- Written by Donnell Walsh
- Published: 01 December 2012
The set for a musical about bodily functions needed bodies to function.
In preparing a design concept for Lindenwood University’s Spring musical, Urinetown’s version of the class struggle between the elite versus the working class kept pointing me toward that short-lived but powerful period in theatre history, Russian Constructivism. In my image search, among all those curiously animated old black and white photographs of actors struggling up and down wooden scaffolds with their great wheels and cogs, ramps and trusses, one seemed to stand out: the drawing and later model made for the 1922 Russian production of Meyerhold’s Magnanimous Cuckold by constructivist artist Luibov Popova.
After a fruitless inquiry with the Russian embassy about any intellectual property rights which might require permission from the Popova family, we proceeded to honor the spirit of Ms. Popova’s notions of conflict with a recreation, with modifications, of her stage setting.
In my design, doors and the leading edge of the primary ramp, now a safer stairway, were clad in corrugated steel for a stark industrial look, including a set of Western “bar room” doors under the main platform. Steel rolling steps, 10 feet high, were moved often to the side and front as entrances to and from the upper levels. The circus curbs from the original model became 18-inch-tall seats and tables when stacked for an endless furniture supply.
A giant wheel still dominated the upstage edge of the set piece. I wanted it to revolve for each scene change, with each spin revealing a bold graphic title, accompanied by the synchronous counter rotation of small wheels along with the odd stage left “windmill” form, which became a huge valve handle in my design. A center pivoted wall section was added to the up left frame wall to depict variously the plane timbers or flip to a large print of the central tower from Fritz Lang’s 1927 silent German film, Metropolis, for the office of Cladwell B. Cladwell and his cronies.
Once assembled, our big wheel—built of luan and 1-by-4 pine in quadrant sections bolted together—was rolled in through the 30-foot stage left steel doors. Unlike the original, ours rested its steel pipe axle on a wood frame pylon. We had to rig the monster of a wheel to a weighted line set and carefully (all hands on deck) lift it and manipulate it into place.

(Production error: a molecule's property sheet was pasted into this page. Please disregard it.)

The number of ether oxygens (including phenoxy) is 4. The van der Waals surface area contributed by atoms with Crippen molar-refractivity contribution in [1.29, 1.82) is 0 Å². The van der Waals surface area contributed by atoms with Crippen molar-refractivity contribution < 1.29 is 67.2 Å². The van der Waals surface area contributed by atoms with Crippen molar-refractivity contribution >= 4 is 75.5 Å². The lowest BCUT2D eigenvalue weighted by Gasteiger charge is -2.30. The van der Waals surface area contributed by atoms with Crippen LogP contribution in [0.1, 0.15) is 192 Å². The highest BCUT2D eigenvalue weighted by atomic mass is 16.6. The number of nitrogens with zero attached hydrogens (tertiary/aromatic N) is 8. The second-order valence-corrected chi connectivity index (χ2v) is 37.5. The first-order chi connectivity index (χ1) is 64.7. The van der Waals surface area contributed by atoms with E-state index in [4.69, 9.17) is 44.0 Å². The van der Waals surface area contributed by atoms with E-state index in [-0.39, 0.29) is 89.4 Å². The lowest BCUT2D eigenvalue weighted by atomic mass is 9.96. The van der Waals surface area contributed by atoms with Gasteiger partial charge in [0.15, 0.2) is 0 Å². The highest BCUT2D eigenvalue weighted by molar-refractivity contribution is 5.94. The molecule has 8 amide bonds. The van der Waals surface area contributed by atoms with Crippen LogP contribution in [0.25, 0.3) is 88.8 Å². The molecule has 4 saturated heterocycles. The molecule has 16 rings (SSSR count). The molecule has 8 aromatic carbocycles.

After discarding various belt and pulley brainstorms to make all the wheels move synchronously, we thought what better way to show the working class angst than to simple have some movement rehearsals: one actor each on ladders behind the small cogs, and two actors on deck (all in half light, but “there”) to rotate the big wheel to its next graphic title. Conducting this orchestration was an actor who appeared onstage with a huge PVC crank, which was inserted into a plated hole about four feet up the main ramp staircase. The audience readily accepted this convention, and even applauded the fact that a diminutive female worker with greasy overalls and a hard hat groaned through her chore to make all this happen.
Living scenic and technical theatre history was our goal, and the results demonstrated a rare glimpse into early notions of the “living tableau” onstage in furthering the educational experience of students and audiences alike.
Director Nick Kelly and his actors readily inhabited this zany playground as if born to it. Tim Poertner’s creative lighting effects on the stage and cyc bathed the endeavor in yet another layer of telling timelessness. Sound, costume and tech support from Drew Matney, Donna Northcott and Dustin Massie followed suit and made “borrowing” the past a truly transformative collaboration.